He also is forever thankful to the Boston Bruins for waiting for him for two years. Jim Benning and Peter Chiarelli trekked to Brian Riley’s office and noted their delight in McKelvie as a person and a player. He ended up playing for a short time as a professional, finishing on the ice as he is off it, a champion. He won the Kelly cup with the Alaska Aces in 2014. McKelvie credits the Bruins, and the numerous supporters he had, as he said, “for them to stick with me while i was taking time off from hockey… was something special”, and “It means a tremendous amount to me that they stuck with me.”

One thing McKelvie, and Riley drive home continuously to all professional teams, and recruits is that their cadet athletes can play professionally upon graduation. Thanks to a recent policy change, Army has its previous captain, Dominic Franco playing at the AHL level for the Rochester Americans. Zack hopes to see Trevin Kozlowski benefit from that. The All American goaltender has offers from multiple teams, and is continuously honing his skills in net at Tate Rink before he graduates. Should Kozlowski return, he will be a graduate assistant for the team next year. Like a very famous West Point Graduate, Mike Krzyzewski, Trevin has jokingly taken to being called Coach K. Both possess an uncanny ability to lead others, and mentor the team, and regardless of where Trevin ends up, the mark he left on Army Hockey is an indelible one that will inspire many who come to West Point after Trevin graduates in May. As McKelvie said of what Trevin brings to any group off the ice “he’s going to make any organization’s culture better.”

As for McKelvie, he is the lead recruiter for Riley’s group, and takes pride in what he does. He finished his career on the ice as a champion, and likes recruiting players with winning backgrounds. Two commits to Army West Point that could be there this fall won the Dineen Cup with the Jersey Hitmen playing for their NCDC team in the USPHL. Two integral players in turning around Army West Point as a program, Tyler Pham and Mike Preston, finished their time as Clark Cup Champions with the Indiana Ice. There are numerous examples of the value of winning in building a group. As Zach said, “I don’t think skill can replace guys that know how to win.” He noted the influence of his former colleague and current AIC Head Coach Eric Lang in saying “he taught me how to connect with players… he’s definitely shaped my recruiting philosophy, and I think his influence is still felt here.”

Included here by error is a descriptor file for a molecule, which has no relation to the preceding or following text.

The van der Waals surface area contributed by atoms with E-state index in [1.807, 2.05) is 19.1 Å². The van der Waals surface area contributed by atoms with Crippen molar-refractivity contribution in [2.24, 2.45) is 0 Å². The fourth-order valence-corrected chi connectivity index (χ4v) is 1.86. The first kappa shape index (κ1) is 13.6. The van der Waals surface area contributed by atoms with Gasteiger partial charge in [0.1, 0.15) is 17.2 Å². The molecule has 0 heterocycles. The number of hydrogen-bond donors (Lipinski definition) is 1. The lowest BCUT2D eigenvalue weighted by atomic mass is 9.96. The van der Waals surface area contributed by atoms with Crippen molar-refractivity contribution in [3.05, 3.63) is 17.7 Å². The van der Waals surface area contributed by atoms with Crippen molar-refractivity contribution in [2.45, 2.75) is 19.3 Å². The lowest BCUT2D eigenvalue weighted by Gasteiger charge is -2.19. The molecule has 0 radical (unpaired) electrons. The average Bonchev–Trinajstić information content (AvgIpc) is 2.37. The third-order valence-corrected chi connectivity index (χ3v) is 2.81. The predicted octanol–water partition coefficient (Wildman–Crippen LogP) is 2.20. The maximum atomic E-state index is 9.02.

That same philosophy of finding good humans and people, combined with the natural restrictions Army West Point has, helped McKelvie and his twin brother (and former assistant, and now head coach at Bethel University at the Division three level) Chris find Colin Bilek, the second best goal scorer in the country this past season. As Zach noted, Chris said to him upon first seeing him play with the Northeast Generals, “‘ “we are not going to lose games with this kid.” Zach praised the honesty of Bryan Erikson and Matt Dibble of the Generals, and positively talked about Erikson noting the value Bilek brings, ” nobody was recruiting Colin, and I give Bryan a ton of credit for pushing us to keep watching him.” His relationship with the Generals is common across the league, especially in the East Division. He praised the North American Hockey League, calling it an “honest league” that develops its players well for their next step in life, both on and off the ice.

As for the decision McKelvie made to come back and be a coach at Army West Point “It took me less than a day to decide that I want to be a part of the program and it was a perfect decision to go back to West Point.” The lead recruiter for this team shares a passion for the success of everyone, and embodies the culture that the Riley family has worked for many decades to build.

To sum up what McKelvie thinks of the entire group that took the Black Knights program to new heights this season, he said of the team success this year, “everybody played an equal part.” Expect McKelvie to tell incoming recruits of all of the success that this senior class had, and further build the tradition at Army West Point. With the recruiting dead period projected to end potentially as early as June, he will be back recruiting players around the country, especially in the NAHL, where the Black Nights find a lot of quality players, like Bilek, that often can be overlooked by other schools. The team will soon gather for their year end awards banquet where the senior captains from this historic group will announce the leaders for next season.

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Liam McCanney: Humility and growth on and off the ice

Photo Credit: Patrick Garriepy-Patrick Garriepy Photography